1.15 In Chapter 3, Binder discusses the governance of investment firms. In response to widespread concerns about the quality of governance arrangements in financial intermediaries as a source of systemic risk, the revised framework for the regulation of investment services in the EU has not just reinforced the governance requirements that have been in place for a long time, but has significantly increased their complexity and intensity. Investment firms, which are subject to both the Capital Requirements Directive (CRD) IV and MiFID II, now have to comply with a wide range of regulatory requirements, covering board structure and composition, as well as individual duties of board members and their remuneration, general organizational and risk management arrangements, and the supervisory scrutiny of shareholders and owners with qualifying holdings. The author concludes that the underlying policy (to address systemic implications of financial intermediation irrespective of the business model) is certainly consistent, but that the equal treatment of banks and investment firms under broadly identical regulatory frameworks (albeit with additional requirements imposed by MiFID II) is nonetheless questionable in view of the diversity of existing business models and activities. Starting with an analysis of the historical emanation of the new approach and the underlying policy, the author seeks to identify potential weaknesses and implications for its implementation.
3. The Duty to Act in the Client’s Best Interest
1.16 In Chapter 4, Enriques and Gargantini analyse the scope, contents, and implications of MiFID II’s new framework regarding the duty to act in the client’s best interest. The authors analyse the duty as an autonomous source of obligations for investment firms and as a guidance principle for both EU bodies in charge of implementing MiFID II and judges and supervisory authorities interpreting more specific duties. The authors also discuss the implications of extending the duty to intrinsically at-arm’s-length activities such as dealing on own account and self-placement.
1.17 MiFID II confirms, in line with its predecessors, that investment firms must act in accordance with the best interests of their clients. Besides being an overarching principle for firms’ professional conduct, the duty to act in the client’s best interest is further specified by more detailed provisions within the body of MiFID II, and therefore plays a role in their interpretation. Rules concerning the management of conflicts of interest, including at the level of staff remuneration practices, limitations to inducements, and best execution are just a few examples of obligations aimed at ensuring that clients’ interests are pursued even when firms’ incentives may be tainted. The ‘best interest’ principle may have direct application as well, thus grounding firms’ liability even in cases where no specific rule of conduct is violated.
1.18 Although the general principle set forth by Article 24(1) is not new, MiFID II further specifies its implications and, overall, enhances its effects: it does so by introducing new specific rules of conduct implementing the ‘client’s best interest’ standard and by broadening its scope of application. For instance, new provisions ensure that firms pursue clients’ interests both during product distribution and before customers are approached: MiFID II mandates a thorough understanding of the marketed financial instruments and of clients’ needs when financial instruments are offered or recommended, and requires firms to design financial instruments in the light of the characteristics of the target groups at the early stage of product manufacturing. At the same time, the expansion of the regulated activities brings new business areas within the purview of the ‘best interest’ standard: this is particularly the case with placement of firms’ own products on the primary market (self-placement), now explicitly included in the list of investment services and activities.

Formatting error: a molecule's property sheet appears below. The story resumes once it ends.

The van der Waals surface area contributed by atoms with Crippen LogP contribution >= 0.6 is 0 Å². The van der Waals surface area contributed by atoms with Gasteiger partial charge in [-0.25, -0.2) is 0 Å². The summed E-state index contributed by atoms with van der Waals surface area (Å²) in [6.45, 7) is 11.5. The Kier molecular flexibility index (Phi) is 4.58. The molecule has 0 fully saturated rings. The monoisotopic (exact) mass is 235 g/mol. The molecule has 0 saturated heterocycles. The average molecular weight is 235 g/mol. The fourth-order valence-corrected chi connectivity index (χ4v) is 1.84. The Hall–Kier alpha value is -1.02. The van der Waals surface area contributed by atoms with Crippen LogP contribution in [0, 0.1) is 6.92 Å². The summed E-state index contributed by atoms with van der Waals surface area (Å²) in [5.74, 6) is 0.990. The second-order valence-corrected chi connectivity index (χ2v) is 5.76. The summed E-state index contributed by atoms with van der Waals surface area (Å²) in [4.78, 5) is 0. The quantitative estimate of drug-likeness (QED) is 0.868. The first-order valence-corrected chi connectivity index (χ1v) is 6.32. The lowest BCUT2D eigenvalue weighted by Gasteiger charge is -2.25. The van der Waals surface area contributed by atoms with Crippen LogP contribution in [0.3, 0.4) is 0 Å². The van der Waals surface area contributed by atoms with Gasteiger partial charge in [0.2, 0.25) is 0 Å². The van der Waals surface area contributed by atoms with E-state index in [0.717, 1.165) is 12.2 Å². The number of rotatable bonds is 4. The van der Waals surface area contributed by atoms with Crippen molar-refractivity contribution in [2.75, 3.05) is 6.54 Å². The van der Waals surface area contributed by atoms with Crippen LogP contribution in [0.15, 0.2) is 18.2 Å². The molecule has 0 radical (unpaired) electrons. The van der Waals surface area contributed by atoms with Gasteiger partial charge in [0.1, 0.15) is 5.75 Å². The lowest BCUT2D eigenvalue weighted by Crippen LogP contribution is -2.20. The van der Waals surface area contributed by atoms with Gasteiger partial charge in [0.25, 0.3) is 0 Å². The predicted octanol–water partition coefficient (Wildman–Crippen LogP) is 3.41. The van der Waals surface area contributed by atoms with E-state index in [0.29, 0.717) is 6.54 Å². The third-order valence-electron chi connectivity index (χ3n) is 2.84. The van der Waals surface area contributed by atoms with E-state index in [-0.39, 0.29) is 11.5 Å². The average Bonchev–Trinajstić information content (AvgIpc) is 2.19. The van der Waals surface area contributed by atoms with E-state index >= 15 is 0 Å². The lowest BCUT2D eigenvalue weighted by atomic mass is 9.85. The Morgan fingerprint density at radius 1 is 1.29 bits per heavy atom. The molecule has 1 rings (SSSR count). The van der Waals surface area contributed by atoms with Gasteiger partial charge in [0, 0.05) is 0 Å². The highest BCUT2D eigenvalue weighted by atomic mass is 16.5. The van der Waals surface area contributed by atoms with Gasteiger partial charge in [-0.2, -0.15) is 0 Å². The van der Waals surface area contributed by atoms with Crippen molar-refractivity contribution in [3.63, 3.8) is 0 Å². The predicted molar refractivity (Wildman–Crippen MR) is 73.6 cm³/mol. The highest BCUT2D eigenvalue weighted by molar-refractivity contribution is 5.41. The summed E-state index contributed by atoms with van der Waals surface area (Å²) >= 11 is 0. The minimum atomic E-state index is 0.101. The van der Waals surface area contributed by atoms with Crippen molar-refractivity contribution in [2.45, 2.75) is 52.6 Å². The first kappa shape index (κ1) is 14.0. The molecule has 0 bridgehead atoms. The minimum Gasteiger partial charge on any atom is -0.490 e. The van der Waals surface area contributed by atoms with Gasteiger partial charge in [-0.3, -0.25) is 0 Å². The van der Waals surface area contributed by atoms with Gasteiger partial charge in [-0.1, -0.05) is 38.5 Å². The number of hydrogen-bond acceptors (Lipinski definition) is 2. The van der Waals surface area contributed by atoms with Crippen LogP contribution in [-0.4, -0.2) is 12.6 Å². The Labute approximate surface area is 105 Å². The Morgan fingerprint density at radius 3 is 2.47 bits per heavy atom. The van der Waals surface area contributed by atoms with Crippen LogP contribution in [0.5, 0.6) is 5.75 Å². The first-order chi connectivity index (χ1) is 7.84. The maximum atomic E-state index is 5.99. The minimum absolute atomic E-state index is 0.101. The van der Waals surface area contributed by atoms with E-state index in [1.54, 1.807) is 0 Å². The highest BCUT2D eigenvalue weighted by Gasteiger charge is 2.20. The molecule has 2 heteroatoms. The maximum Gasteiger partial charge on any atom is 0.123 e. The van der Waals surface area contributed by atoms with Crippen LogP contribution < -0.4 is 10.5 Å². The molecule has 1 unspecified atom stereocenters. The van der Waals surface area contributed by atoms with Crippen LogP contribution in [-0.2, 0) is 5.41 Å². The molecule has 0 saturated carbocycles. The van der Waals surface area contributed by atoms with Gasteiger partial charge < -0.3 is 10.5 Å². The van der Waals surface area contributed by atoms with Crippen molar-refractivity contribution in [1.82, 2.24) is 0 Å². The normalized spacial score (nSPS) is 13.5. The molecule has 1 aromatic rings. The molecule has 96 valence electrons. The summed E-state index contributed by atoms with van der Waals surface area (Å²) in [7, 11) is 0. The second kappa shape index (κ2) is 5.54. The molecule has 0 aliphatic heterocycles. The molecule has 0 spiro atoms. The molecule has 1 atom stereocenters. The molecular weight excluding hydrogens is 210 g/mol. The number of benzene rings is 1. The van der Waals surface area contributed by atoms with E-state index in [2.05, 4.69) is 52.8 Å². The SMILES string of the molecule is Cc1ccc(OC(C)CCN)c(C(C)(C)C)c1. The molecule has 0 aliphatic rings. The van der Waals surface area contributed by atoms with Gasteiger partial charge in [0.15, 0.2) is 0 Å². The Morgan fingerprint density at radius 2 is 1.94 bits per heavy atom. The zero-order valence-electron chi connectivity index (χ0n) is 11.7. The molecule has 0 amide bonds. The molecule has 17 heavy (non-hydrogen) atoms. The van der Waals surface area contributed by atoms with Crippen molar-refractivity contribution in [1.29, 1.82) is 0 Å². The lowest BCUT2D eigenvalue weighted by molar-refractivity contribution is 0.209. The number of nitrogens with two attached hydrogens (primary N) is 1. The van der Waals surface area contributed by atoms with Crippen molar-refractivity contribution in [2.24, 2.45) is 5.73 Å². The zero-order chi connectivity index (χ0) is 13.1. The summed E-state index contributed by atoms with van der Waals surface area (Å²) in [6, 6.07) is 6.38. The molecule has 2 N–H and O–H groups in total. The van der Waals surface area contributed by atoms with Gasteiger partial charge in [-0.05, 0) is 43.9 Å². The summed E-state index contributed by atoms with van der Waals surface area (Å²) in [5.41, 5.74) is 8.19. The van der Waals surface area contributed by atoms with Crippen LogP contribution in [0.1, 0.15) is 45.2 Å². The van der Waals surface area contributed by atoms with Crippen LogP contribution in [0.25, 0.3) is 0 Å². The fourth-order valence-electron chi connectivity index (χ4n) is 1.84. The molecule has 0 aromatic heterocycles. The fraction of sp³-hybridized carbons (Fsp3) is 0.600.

4. Product Governance and Product Intervention
1.19 In Chapter 5, Busch analyses and discusses the product governance and product intervention rules introduced by MiFID II/MiFIR. According to the author, the combination of these two approaches designed to exclude harmful products from the market is a major step forward in investor protection. On the other hand, complying with the product governance rules will entail costs for the firms concerned. They will have to put in place the requisite internal procedures and there will be a statutory duty for the firm developing the product and the firm distributing it to exchange a considerable volume of information. All in all, the author believes that these extra costs (which will undoubtedly be discounted in the cost price of the product) are acceptable. In any event, they are dwarfed by the social costs caused by the marketing of harmful financial products (e.g. interest rate swaps sold to small and medium-sized enterprises in many European countries). The author argues that MiFID II’s introduction of both product governance rules and product intervention rules is no more than common sense. It would be naive to think that product governance rules could in practice guarantee that harmful products are no longer marketed.
5. Independent and Non-Independent Advice
1.20 In Chapter 6, another noteworthy innovation is discussed by Giudici: MiFID II (unlike MiFID I) draws a distinction between independent and non-independent advice. The author submits that the quickest policy indication for increasing households’ trust in financial markets, to the benefit of the economic system, seems to be the offer of professional financial advice on affordable terms. The problem is how to convince investors to pay for advice, and how to protect investors who do not want to pay for conflicted advice and for hard sell under the guise of personal recommendation—an area where MiFID I has not performed well. MiFID II’s answer is to pose a new set of information duties on financial advisors with the clear intention of nudging investors towards independent, fee-only advice. The intention is good. However, the author argues that the new regime raises many important issues, among which are: the ambiguity of the ‘independent’ suit, which can be taken or demised by investment firms from time to time and from client to client; the interaction between the product governance regime and the suitability assessment; the regulatory inconsistency that is emerging between investment advice and portfolio management; and the potential costs of the written statement of suitability.